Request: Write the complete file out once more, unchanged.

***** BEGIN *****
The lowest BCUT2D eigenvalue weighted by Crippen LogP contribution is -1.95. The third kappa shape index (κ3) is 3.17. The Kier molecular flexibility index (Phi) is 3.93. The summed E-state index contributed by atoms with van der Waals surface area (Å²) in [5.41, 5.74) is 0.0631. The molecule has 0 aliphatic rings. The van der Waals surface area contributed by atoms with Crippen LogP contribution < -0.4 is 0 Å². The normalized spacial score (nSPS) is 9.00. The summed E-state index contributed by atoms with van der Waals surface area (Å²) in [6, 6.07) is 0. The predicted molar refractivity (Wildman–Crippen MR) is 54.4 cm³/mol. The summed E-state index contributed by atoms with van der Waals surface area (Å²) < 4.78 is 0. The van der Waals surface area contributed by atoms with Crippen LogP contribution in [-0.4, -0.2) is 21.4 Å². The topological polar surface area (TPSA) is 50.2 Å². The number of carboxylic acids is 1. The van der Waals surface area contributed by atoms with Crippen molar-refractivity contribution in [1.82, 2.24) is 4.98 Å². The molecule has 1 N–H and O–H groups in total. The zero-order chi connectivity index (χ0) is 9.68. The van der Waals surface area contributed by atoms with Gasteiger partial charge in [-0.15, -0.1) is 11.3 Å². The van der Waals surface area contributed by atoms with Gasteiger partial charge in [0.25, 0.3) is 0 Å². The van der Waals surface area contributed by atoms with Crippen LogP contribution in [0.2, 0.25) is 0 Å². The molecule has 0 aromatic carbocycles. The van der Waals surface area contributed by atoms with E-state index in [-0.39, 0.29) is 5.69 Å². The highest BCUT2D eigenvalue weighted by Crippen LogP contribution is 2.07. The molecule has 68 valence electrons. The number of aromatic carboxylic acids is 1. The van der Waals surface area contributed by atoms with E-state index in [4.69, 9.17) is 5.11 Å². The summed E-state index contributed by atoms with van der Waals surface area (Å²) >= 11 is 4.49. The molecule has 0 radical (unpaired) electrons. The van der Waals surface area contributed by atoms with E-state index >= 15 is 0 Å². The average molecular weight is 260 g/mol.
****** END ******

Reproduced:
The lowest BCUT2D eigenvalue weighted by Crippen LogP contribution is -1.95. The third kappa shape index (κ3) is 3.17. The Kier molecular flexibility index (Phi) is 3.93. The summed E-state index contributed by atoms with van der Waals surface area (Å²) in [5.41, 5.74) is 0.0631. The molecule has 0 aliphatic rings. The van der Waals surface area contributed by atoms with Crippen LogP contribution < -0.4 is 0 Å². The normalized spacial score (nSPS) is 9.00. The summed E-state index contributed by atoms with van der Waals surface area (Å²) in [6, 6.07) is 0. The predicted molar refractivity (Wildman–Crippen MR) is 54.4 cm³/mol. The summed E-state index contributed by atoms with van der Waals surface area (Å²) < 4.78 is 0. The van der Waals surface area contributed by atoms with Crippen LogP contribution in [-0.4, -0.2) is 21.4 Å². The topological polar surface area (TPSA) is 50.2 Å². The number of carboxylic acids is 1. The van der Waals surface area contributed by atoms with Crippen molar-refractivity contribution in [1.82, 2.24) is 4.98 Å². The molecule has 1 N–H and O–H groups in total. The zero-order chi connectivity index (χ0) is 9.68. The van der Waals surface area contributed by atoms with Gasteiger partial charge in [-0.15, -0.1) is 11.3 Å². The van der Waals surface area contributed by atoms with Gasteiger partial charge in [0.25, 0.3) is 0 Å². The van der Waals surface area contributed by atoms with Crippen LogP contribution in [0.2, 0.25) is 0 Å². The molecule has 0 aromatic carbocycles. The van der Waals surface area contributed by atoms with E-state index in [-0.39, 0.29) is 5.69 Å². The highest BCUT2D eigenvalue weighted by Crippen LogP contribution is 2.07. The molecule has 68 valence electrons. The number of aromatic carboxylic acids is 1. The van der Waals surface area contributed by atoms with E-state index in [4.69, 9.17) is 5.11 Å². The summed E-state index contributed by atoms with van der Waals surface area (Å²) >= 11 is 4.49. The molecule has 0 radical (unpaired) electrons. The van der Waals surface area contributed by atoms with E-state index >= 15 is 0 Å². The average molecular weight is 260 g/mol.